During the interview, he also clarified that the word Kigezi should be written as Kigyezi, but because the British first miswrote it as Kigezi, people have adopted the corrupted version in the same way how the name Nkore was changed to Ankole, the area comprising the present day Greater Mbarara, Greater Bushenyi, Ntungamo and Isingiro-Bukanga.

Previous famines in Kabale
The 1943 famine was not the first. The earliest recorded famine in Kabale happened in 1897. However, this famine was more than a Kabale calamity. It was a national catastrophe, affecting all parts of the country.

It was caused by masses of locusts which had invaded and destroyed plants and trees across the country. It is recorded to have hit Buganda, Busoga, Bukedi, northern and western regions. It forced people in the north and north-eastern regions, including Bugisu, to feed on birds and bats to survive.

In Budama area people ate rats, squirrels and other small wild animals. In Buganda, people survived on fish, especially from Lake Victoria, while in western Uganda, the population survived on smoked meat of dead livestock that had starved or wild game meat.

The locusts ate almost every existing green plant. The 1897 famine was so devastating that at one point, the British colonialists contemplated abandoning Uganda and return home as the economy threatened to crumble.
This is recorded, though mildly, in a book: The Uganda Company Ltd -The First Fifty Years published in 1953.
In Kabale this famine is known as “Enjara ya Rwaranda.” There is no vernacular explanation why it was called “Enjara ya Rwaranda”.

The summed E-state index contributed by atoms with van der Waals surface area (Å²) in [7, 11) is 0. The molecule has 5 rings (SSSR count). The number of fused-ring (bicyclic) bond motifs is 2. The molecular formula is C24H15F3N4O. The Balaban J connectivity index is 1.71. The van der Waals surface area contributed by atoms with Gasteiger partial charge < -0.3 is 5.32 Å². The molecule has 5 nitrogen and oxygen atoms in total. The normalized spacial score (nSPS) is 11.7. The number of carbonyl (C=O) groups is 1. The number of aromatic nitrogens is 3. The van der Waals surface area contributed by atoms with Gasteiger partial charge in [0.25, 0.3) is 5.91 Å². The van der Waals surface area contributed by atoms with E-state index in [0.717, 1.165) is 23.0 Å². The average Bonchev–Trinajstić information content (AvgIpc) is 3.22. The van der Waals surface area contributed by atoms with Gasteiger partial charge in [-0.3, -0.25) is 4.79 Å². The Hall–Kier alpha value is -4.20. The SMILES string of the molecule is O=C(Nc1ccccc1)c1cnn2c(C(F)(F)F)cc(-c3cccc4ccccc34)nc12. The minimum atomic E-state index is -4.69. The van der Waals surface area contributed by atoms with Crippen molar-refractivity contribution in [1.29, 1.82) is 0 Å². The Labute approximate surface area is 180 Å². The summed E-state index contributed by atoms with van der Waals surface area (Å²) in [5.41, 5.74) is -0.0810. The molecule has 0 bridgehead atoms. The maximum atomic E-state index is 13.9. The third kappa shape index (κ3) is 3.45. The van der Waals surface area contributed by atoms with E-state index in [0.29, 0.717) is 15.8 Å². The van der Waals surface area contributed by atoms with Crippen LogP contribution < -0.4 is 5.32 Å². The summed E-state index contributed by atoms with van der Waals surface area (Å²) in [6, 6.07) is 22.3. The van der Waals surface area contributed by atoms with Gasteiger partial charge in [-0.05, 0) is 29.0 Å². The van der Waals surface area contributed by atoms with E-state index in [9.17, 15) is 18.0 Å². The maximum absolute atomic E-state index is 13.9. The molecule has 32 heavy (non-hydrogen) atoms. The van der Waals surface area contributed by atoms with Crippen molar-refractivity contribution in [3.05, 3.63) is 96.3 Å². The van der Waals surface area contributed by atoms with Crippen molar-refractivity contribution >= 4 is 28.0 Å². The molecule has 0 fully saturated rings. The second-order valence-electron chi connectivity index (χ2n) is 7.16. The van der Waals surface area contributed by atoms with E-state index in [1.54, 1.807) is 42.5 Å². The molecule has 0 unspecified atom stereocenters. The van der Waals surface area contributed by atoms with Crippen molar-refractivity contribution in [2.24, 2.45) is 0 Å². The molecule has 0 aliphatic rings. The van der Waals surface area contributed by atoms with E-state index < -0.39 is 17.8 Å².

Seven years later, in 1904, another famine struck Kabale. This one was referred to as “Enjara ya Mishorongo” meaning the “Mishorongo famine.” This too has no local explanation why it was called so.
But some authors have said the Mishorongo famine was an extension of the Rwaranda famine.

In a Catholic monthly publication, Musizi, in 1959, Yowana Kitagaana, a Catholic catechist, said Rwaranda had so devastated Kabale that some parents exchanged their children for food.

Kitagaana was a priest from Ssese Islands on Lake Victoria who arrived in Kabale with the White Fathers in 1903.

In Kabale, the situation had been escalated by the nearly 30 years of fighting between Batwa and Bakiga. Thus, Rwaranda owed its genesis to the 1873- 1901/2 Batwa-Bakiga war for supremacy, which claimed many lives. Bakiga are the fifth largest tribe in Uganda with 2.3 million people according to current population census figures.

Next Sunday read about why the Bakiga were resettled in Ankole and Tooro